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How to grow stagnant bread sales and boost in-store bakery

How to grow stagnant bread sales and boost in-store bakery

“Good bread is the most fundamentally satisfying of all foods; and good bread with fresh butter, the greatest of feasts.” – James Beard

The above quote nicely summarizes what bread means to many of us. “Good,” fresh-baked bread is the quintessential indulgence that satisfies both our hunger and our taste buds. And its natural connection with butter — as well as many other food items — historically made it a nutritious and necessary complement to most meals.

Bread also plays an important role in our societies and inspires those who create it, as evident by the sentiment shared by Parisian baker Mezian Ahmed in a National Public Radio article following the November 2015 terrorist attacks in France.

These days, however, bread from in-store bakeries isn’t at the top of mind of many shoppers. While most other fresh perishable departments are experiencing rising and steady growth, in-store bakery sales have had limited growth, with bread sales in particular registering relatively flat sales the last five years.

What’s contributing to this trend? Why aren’t shoppers purchasing in-store bread? And, perhaps most importantly, what can retailers do to attract shoppers and generate sales?

The International Dairy-Deli-Bakery Association (IDDBA) has made boosting bakery sales a major focus. Bread is not a dying food category; on the contrary, we’re seeing continued growth and interest throughout the country and the world in small, owner-operated bread stores and bakeries. We understand the important role in-store bakeries have on a store’s overall success, and implementing a program to deliver fresh-bread options to shoppers can help retailers increase sales, attract and retain customers, and garner a competitive edge.

So, where does one start in elevating fresh bread to its rightful place in the store?

An important first step is understanding bread’s role in relation to the total store, current consumer eating trends, and how to properly market to and engage shoppers, especially when they’re physically shopping a store. Here are a few areas to consider:

Store connectivity
As James Beard said, butter goes with bread. And so do dozens of other food categories that retailers can leverage to boost in-store bread sales. A new IDDBA research report developed in conjunction with Nielsen Perishable Group examines other products’ sales in relationship to in-store bread purchases and what retailers need to do to sell more. Revealing New Ways to Win, Bakery Bread shows that shoppers who purchase bread from the in-store bakery are most likely to make purchases in other fresh departments — such as deli and produce — rather than center store categories. Overall, bakery bread has a strong positive correlation with 56 out of 221 product categories, representing 20% of total store dollars and spanning eight out of 17 departments.

Sights, sounds, and smells
Fresh-baked bread is more than just the taste. It’s also the aroma permeating through the in-store bakery; the sight of a fresh product being taken from an oven or another shopper sampling a piece; and an announcement or signal heard store-wide that another batch of freshly-baked bread is now available.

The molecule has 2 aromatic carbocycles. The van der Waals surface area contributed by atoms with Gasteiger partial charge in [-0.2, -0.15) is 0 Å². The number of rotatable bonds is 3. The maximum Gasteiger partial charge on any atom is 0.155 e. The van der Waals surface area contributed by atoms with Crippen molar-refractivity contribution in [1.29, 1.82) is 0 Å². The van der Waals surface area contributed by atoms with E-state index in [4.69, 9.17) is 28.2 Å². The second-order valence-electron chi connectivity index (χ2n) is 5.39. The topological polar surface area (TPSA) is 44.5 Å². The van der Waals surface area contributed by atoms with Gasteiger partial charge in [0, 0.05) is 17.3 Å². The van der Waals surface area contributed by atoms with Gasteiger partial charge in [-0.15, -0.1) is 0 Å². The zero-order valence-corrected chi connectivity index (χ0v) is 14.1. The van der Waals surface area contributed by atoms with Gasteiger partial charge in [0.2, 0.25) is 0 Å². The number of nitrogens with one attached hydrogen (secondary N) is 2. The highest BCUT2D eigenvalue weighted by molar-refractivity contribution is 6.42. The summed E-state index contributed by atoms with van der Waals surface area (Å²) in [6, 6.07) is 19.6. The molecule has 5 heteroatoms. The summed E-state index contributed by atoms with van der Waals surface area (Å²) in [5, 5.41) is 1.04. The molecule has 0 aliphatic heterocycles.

As retailers, it’s also up to us to maintain “fresh” in our in-store bakery departments. We’re attracting and engaging shoppers on the notion of freshness in the products we sell, and it’s important to not sell them anything that isn’t fresh.

Regardless of infrastructure or equipment, retailers large and small can implement an in-store bread program for baking fresh bread and creating a sensory experience for shoppers. This idea will be a major theme in IDDBA’s Show & Sell Center at its June Dairy-Deli-Bake Seminar & Expo in Houston, where attendees will view ideas and concepts for boosting fresh bread sales.


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Health and wellness
The mindset of some consumers is that bread is not a healthy food. This is especially true among the growing number of shoppers seeking better-for-you eating options. Focusing on alternative ingredients — including ancient and sprouted grains — as well as free-from options like gluten-free and “superfood” ingredients like chia and hemp, can help you reach these and other shopper segments. Additionally, many of today’s consumers are looking for more natural food items with a minimal number of ingredients. Bread certainly falls into this category, and you can use this characteristic in marketing messages.

Health and wellness seem to capture most of the eating-trends headlines, but consumers are also seeking indulgence when shopping your store. Fresh-baked bread falls into this category as well, both as an individual indulgence or one to be shared with others. Another soon-to-be released report from IDDBA and Nielsen Perishables Group, Entertaining Across the Store, examines eating occasions and opportunities where bread can play a prominent role, such as holidays, special events, and parties. Bread also presents opportunities to attract consumer interest through new and exciting flavors, such as wine artisan bread made from grape skin and seed flour.

In-store bakeries have the potential to be true centerpieces of retail stores, where fresh and innovative products draw shoppers the instant they walk through the door. And fresh bread is a key component to make that happen.

What are your stores doing to boost in-store bakery sales? What types of programs have you implemented to deliver fresh-baked bread options to shoppers?

TAGS: Bakery
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